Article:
The Leon County school district reports that students are eating healthier foods now being offered in the cafeterias. Ironically, because of that the district will have to eat a $300 deficit.
Bill Montford, Leon County Schools Superintendent, says, "Because the fresh fruits and fresh vegetables is considerably more expensive than canned, so we're having to make some adjustments in our budget."
Tim Tankersley of Leon County Schools Nutrition Services adds, "Fresh fruit and vegetables cost us more money. The healthier things like whole wheat bread products cost us more money. It's only a few cents per serving, but when you add it up, the over one million servings, it becomes real expensive."
In a Leon County cafeteria, what looks like a beef hamburger is actually part soy, with a wheat bun. There's more fresh fruit and vegetables, and no more sodas.
Students say they've noticed the healthier options but aren't really sure if it will help them in the long run.
Lauren Waller, a Leon High School senior, says, "Probably not so much. Here at school maybe, but once they leave, it's pretty much back to junk."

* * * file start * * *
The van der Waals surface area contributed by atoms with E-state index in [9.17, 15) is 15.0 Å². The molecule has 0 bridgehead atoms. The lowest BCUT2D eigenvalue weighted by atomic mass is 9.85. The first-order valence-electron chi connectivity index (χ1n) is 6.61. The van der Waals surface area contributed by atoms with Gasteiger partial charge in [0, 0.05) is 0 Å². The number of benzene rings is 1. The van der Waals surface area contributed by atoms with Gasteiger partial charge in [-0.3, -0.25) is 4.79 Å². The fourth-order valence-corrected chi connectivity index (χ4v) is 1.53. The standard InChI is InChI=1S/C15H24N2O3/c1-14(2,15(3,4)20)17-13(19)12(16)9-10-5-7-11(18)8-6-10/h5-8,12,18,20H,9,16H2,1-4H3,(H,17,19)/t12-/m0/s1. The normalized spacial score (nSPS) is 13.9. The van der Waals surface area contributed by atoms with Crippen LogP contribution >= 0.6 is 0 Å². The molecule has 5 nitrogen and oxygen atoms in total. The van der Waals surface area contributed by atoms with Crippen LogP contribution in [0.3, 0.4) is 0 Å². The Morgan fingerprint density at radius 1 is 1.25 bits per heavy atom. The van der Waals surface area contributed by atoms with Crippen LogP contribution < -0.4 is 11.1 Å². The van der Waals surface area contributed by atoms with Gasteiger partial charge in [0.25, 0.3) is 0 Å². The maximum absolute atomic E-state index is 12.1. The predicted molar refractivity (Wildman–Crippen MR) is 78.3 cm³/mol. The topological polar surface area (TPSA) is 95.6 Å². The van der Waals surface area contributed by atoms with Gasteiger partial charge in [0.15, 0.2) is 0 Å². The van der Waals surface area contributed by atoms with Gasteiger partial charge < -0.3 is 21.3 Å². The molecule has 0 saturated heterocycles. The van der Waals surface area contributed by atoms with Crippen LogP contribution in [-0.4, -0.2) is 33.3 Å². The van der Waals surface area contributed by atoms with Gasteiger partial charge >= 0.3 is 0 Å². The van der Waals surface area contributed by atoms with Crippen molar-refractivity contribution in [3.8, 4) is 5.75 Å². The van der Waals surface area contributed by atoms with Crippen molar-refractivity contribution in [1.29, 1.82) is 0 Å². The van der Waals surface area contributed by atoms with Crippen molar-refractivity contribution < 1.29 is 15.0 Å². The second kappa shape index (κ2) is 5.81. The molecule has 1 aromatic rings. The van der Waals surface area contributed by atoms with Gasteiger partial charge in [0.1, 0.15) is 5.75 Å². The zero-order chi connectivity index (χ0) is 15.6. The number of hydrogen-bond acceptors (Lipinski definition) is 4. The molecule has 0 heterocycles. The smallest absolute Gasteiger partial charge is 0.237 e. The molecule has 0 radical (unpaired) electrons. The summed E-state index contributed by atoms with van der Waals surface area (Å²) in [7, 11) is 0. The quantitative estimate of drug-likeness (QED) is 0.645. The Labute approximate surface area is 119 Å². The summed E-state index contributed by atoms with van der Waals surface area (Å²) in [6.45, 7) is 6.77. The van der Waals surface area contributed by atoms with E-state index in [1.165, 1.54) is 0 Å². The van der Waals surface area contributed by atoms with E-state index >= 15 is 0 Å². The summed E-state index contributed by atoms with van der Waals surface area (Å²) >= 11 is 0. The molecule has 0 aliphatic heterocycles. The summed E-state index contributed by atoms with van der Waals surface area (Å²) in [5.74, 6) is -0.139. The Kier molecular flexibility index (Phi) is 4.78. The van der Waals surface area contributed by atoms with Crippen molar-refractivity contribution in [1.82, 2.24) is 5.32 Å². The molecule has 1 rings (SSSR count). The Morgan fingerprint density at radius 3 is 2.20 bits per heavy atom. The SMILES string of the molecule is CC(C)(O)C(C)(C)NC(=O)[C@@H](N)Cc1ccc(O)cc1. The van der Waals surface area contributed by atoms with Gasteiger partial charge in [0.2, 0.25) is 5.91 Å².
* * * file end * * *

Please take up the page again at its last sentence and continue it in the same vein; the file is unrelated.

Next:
Students also say they're not pleased with all the recent menu changes.
Chris Emmanuel, a Leon High School senior, says, "They took out all of the soda machines, and that's a big deal for high school."
School administrators say students are eating the healthier foods available to them, which they feel leads to improved classroom performance.
School administrators say eventually they will be able to balance the budget while still offering the healthy food options.
This year some of the deficit was covered by extra money from previous years.
Viewers with disabilities can get assistance accessing this station's FCC Public Inspection File by contacting the station with the information listed below. Questions or concerns relating to the accessibility of the FCC's online public file system should be directed to the FCC at 888-225-5322, 888-835-5322 (TTY), or firstname.lastname@example.org.